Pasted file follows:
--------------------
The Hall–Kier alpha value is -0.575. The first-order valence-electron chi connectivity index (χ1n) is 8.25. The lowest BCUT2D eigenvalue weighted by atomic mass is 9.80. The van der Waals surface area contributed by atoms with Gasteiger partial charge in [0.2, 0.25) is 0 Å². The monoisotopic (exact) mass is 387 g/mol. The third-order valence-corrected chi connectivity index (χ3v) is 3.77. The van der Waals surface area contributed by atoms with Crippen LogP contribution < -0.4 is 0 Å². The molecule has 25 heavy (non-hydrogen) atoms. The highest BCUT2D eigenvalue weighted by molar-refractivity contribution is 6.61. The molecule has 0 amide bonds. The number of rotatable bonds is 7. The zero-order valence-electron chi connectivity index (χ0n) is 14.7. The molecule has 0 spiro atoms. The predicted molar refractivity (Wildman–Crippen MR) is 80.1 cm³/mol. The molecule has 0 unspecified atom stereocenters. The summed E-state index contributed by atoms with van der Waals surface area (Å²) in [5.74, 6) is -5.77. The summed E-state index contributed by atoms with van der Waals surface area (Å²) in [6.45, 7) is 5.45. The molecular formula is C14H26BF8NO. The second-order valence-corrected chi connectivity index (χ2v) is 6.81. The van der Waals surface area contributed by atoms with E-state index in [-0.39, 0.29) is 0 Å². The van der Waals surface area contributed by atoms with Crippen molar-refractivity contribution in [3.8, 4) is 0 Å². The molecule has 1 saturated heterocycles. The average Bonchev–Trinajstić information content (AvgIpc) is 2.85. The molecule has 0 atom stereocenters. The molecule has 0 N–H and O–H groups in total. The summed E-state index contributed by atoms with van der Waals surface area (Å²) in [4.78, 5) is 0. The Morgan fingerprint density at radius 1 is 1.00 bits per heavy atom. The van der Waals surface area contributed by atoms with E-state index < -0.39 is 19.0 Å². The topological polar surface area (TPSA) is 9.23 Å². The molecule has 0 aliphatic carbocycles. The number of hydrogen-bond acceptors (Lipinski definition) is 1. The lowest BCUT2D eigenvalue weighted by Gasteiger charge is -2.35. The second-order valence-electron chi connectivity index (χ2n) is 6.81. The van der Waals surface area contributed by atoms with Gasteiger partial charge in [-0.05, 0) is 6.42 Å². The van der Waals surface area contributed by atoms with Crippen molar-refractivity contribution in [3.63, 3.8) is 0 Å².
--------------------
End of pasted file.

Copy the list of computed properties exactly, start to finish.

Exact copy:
The Hall–Kier alpha value is -0.575. The first-order valence-electron chi connectivity index (χ1n) is 8.25. The lowest BCUT2D eigenvalue weighted by atomic mass is 9.80. The van der Waals surface area contributed by atoms with Gasteiger partial charge in [0.2, 0.25) is 0 Å². The monoisotopic (exact) mass is 387 g/mol. The third-order valence-corrected chi connectivity index (χ3v) is 3.77. The van der Waals surface area contributed by atoms with Crippen LogP contribution < -0.4 is 0 Å². The molecule has 25 heavy (non-hydrogen) atoms. The highest BCUT2D eigenvalue weighted by molar-refractivity contribution is 6.61. The molecule has 0 amide bonds. The number of rotatable bonds is 7. The zero-order valence-electron chi connectivity index (χ0n) is 14.7. The molecule has 0 spiro atoms. The predicted molar refractivity (Wildman–Crippen MR) is 80.1 cm³/mol. The molecule has 0 unspecified atom stereocenters. The summed E-state index contributed by atoms with van der Waals surface area (Å²) in [5.74, 6) is -5.77. The summed E-state index contributed by atoms with van der Waals surface area (Å²) in [6.45, 7) is 5.45. The molecular formula is C14H26BF8NO. The second-order valence-corrected chi connectivity index (χ2v) is 6.81. The van der Waals surface area contributed by atoms with E-state index in [-0.39, 0.29) is 0 Å². The van der Waals surface area contributed by atoms with Crippen molar-refractivity contribution in [3.8, 4) is 0 Å². The molecule has 1 saturated heterocycles. The average Bonchev–Trinajstić information content (AvgIpc) is 2.85. The molecule has 0 atom stereocenters. The molecule has 0 N–H and O–H groups in total. The summed E-state index contributed by atoms with van der Waals surface area (Å²) in [4.78, 5) is 0. The Morgan fingerprint density at radius 1 is 1.00 bits per heavy atom. The van der Waals surface area contributed by atoms with E-state index < -0.39 is 19.0 Å². The topological polar surface area (TPSA) is 9.23 Å². The molecule has 0 aliphatic carbocycles. The number of hydrogen-bond acceptors (Lipinski definition) is 1. The lowest BCUT2D eigenvalue weighted by Gasteiger charge is -2.35. The second-order valence-electron chi connectivity index (χ2n) is 6.81. The van der Waals surface area contributed by atoms with Gasteiger partial charge in [-0.05, 0) is 6.42 Å². The van der Waals surface area contributed by atoms with Crippen molar-refractivity contribution in [3.63, 3.8) is 0 Å².